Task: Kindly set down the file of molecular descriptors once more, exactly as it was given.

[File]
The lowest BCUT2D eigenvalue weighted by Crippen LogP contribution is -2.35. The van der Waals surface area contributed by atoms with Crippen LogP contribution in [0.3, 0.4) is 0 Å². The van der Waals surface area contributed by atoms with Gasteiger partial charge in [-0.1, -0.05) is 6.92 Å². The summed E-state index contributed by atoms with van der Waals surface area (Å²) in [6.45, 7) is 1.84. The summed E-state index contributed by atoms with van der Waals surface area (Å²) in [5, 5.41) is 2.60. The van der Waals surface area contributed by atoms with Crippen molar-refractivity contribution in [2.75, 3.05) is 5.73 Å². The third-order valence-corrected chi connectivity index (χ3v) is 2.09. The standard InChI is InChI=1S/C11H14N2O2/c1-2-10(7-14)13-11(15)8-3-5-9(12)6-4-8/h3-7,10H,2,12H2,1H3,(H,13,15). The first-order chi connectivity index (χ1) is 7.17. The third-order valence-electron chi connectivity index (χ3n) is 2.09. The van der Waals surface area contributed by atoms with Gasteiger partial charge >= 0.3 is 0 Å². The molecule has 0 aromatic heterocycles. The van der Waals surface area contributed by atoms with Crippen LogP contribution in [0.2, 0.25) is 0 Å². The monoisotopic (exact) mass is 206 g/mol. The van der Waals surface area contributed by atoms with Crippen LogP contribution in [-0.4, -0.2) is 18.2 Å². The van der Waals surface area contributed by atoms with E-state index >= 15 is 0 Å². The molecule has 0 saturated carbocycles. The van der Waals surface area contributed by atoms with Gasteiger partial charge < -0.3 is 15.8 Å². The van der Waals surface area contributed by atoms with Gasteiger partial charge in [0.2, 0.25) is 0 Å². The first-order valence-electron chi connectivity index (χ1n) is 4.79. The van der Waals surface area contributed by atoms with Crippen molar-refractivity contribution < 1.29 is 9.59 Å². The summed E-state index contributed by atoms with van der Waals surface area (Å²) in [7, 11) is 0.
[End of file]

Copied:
The lowest BCUT2D eigenvalue weighted by Crippen LogP contribution is -2.35. The van der Waals surface area contributed by atoms with Crippen LogP contribution in [0.3, 0.4) is 0 Å². The van der Waals surface area contributed by atoms with Gasteiger partial charge in [-0.1, -0.05) is 6.92 Å². The summed E-state index contributed by atoms with van der Waals surface area (Å²) in [6.45, 7) is 1.84. The summed E-state index contributed by atoms with van der Waals surface area (Å²) in [5, 5.41) is 2.60. The van der Waals surface area contributed by atoms with Crippen molar-refractivity contribution in [2.75, 3.05) is 5.73 Å². The third-order valence-corrected chi connectivity index (χ3v) is 2.09. The standard InChI is InChI=1S/C11H14N2O2/c1-2-10(7-14)13-11(15)8-3-5-9(12)6-4-8/h3-7,10H,2,12H2,1H3,(H,13,15). The first-order chi connectivity index (χ1) is 7.17. The third-order valence-electron chi connectivity index (χ3n) is 2.09. The van der Waals surface area contributed by atoms with Gasteiger partial charge >= 0.3 is 0 Å². The molecule has 0 aromatic heterocycles. The van der Waals surface area contributed by atoms with Crippen LogP contribution in [0.2, 0.25) is 0 Å². The monoisotopic (exact) mass is 206 g/mol. The van der Waals surface area contributed by atoms with Crippen LogP contribution in [-0.4, -0.2) is 18.2 Å². The van der Waals surface area contributed by atoms with E-state index >= 15 is 0 Å². The molecule has 0 saturated carbocycles. The van der Waals surface area contributed by atoms with Gasteiger partial charge < -0.3 is 15.8 Å². The van der Waals surface area contributed by atoms with Gasteiger partial charge in [0.2, 0.25) is 0 Å². The first-order valence-electron chi connectivity index (χ1n) is 4.79. The van der Waals surface area contributed by atoms with Crippen molar-refractivity contribution < 1.29 is 9.59 Å². The summed E-state index contributed by atoms with van der Waals surface area (Å²) in [7, 11) is 0.